(CNN)Studies have suggested that cat ownership could be linked to certain mental disorders, such as schizophrenia, but researchers at University College London say they found no link between cat ownership and the development of psychotic symptoms.
Published in the medical journal Psychological Medicine, the new study is the first to prospectively look at childhood cat ownership and the infection of the parasite Toxoplasma gondii as a risk factor for psychosis.
House cats are known to be the primary host of T. gondii, which infects various warm-blooded animals (including humans) and causes a disease called toxoplasmosis.
According to the US Centers for Disease Control and Prevention, more than 60 million people in the United States may be infected with the parasite. However, most individualswho develop toxoplasmosis experience few symptoms because their immune systems keep the parasite from causing illness.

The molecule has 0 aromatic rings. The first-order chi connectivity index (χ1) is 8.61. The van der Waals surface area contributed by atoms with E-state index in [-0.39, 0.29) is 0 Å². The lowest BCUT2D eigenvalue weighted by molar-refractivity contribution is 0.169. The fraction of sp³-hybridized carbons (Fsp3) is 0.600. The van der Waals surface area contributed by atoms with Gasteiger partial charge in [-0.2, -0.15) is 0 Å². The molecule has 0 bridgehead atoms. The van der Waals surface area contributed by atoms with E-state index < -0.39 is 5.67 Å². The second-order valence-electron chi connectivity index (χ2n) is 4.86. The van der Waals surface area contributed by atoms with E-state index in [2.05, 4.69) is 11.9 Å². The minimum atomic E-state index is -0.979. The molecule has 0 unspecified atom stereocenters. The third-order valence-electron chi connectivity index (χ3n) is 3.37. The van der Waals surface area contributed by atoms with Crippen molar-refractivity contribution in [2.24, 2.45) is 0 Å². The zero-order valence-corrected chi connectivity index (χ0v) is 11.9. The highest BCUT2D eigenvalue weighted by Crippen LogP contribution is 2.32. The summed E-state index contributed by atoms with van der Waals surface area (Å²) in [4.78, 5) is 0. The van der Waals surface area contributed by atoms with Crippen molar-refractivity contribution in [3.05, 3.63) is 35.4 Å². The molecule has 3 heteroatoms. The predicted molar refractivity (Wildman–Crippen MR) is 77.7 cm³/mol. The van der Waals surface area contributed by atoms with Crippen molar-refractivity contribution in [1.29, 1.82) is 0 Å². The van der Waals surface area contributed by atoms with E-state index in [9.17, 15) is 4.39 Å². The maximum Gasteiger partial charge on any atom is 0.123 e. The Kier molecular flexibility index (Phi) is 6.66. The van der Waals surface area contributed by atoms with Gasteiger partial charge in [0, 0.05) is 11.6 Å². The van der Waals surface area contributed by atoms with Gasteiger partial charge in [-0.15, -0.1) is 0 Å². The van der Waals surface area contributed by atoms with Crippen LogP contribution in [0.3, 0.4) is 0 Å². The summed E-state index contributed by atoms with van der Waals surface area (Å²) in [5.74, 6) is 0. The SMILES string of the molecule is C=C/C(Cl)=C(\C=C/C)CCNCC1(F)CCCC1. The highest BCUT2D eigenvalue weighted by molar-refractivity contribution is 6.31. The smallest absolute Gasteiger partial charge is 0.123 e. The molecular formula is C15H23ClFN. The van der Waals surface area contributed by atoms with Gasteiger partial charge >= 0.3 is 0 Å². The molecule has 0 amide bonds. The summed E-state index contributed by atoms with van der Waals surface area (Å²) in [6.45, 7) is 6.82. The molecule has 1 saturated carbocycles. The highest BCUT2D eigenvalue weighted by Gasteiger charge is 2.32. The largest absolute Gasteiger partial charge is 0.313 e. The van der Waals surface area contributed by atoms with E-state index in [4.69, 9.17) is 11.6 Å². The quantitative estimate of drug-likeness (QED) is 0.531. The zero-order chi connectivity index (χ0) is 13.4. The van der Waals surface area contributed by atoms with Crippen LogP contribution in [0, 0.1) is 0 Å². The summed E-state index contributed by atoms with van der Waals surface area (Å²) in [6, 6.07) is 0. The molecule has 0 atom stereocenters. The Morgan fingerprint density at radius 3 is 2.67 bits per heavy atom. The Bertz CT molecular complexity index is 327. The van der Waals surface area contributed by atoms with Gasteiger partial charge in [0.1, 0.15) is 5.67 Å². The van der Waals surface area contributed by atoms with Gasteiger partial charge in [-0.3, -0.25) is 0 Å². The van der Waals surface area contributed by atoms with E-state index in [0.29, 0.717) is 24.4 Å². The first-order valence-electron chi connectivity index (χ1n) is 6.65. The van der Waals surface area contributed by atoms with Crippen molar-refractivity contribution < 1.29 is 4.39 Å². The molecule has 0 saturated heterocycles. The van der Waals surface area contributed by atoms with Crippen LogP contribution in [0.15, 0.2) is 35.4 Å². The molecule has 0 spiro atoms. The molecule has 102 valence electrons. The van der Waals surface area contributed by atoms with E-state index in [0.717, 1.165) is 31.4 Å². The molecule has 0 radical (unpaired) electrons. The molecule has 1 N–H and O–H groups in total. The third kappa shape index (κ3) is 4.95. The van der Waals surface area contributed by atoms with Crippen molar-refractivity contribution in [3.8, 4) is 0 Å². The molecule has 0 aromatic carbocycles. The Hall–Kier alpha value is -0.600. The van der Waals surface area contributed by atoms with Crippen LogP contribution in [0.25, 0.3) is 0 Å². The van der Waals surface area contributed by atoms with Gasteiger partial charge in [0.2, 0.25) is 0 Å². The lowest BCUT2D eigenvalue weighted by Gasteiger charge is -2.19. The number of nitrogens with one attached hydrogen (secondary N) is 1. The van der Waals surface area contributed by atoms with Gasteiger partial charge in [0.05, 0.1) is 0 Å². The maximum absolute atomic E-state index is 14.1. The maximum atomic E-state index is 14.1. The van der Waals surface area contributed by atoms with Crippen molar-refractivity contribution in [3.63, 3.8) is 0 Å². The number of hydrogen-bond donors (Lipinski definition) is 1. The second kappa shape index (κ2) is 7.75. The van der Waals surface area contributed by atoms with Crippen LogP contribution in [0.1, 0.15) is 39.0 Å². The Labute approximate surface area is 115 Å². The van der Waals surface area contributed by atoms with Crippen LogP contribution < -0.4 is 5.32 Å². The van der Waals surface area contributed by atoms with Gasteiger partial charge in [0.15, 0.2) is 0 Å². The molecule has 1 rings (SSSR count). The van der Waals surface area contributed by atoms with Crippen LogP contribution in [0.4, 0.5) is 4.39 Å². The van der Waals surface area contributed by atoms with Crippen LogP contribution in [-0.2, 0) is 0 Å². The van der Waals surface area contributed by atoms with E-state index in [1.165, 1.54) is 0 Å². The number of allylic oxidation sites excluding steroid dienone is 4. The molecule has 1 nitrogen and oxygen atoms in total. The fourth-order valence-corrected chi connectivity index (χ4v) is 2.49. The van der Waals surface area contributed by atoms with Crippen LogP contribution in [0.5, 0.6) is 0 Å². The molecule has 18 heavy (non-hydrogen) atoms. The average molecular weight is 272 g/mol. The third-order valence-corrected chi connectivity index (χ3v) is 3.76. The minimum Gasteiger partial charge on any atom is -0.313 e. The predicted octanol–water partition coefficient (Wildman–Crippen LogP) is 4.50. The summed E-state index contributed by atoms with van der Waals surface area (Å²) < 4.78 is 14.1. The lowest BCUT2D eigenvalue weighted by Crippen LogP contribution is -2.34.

“There is good evidence that T. Gondii exposure during pregnancy can lead to serious birth defects and other health problems in children. As such, we recommend that pregnant women should continue to follow advice not to handle soiled cat litter in case it contains T. Gondii,”senior study author James Kirkbride of University College London said in a news release.
Soiled litter boxes are not the only places to contract the parasite. “You don’t have to own a cat to be exposed to contaminated feces,” Fuller said. “For example, cats love sandboxes because of the loose soil.” He warns that any loose soil can easily be contaminated by neighborhood cats.
Solmi says she is relieved at the results of her study. “Many people own cats, and it’s reassuring that our findings suggest that cat ownership is not associated with an increased risk of mental illness, as previously suggested.”
She suggests that future studies look at replicating this research study to add more evidence.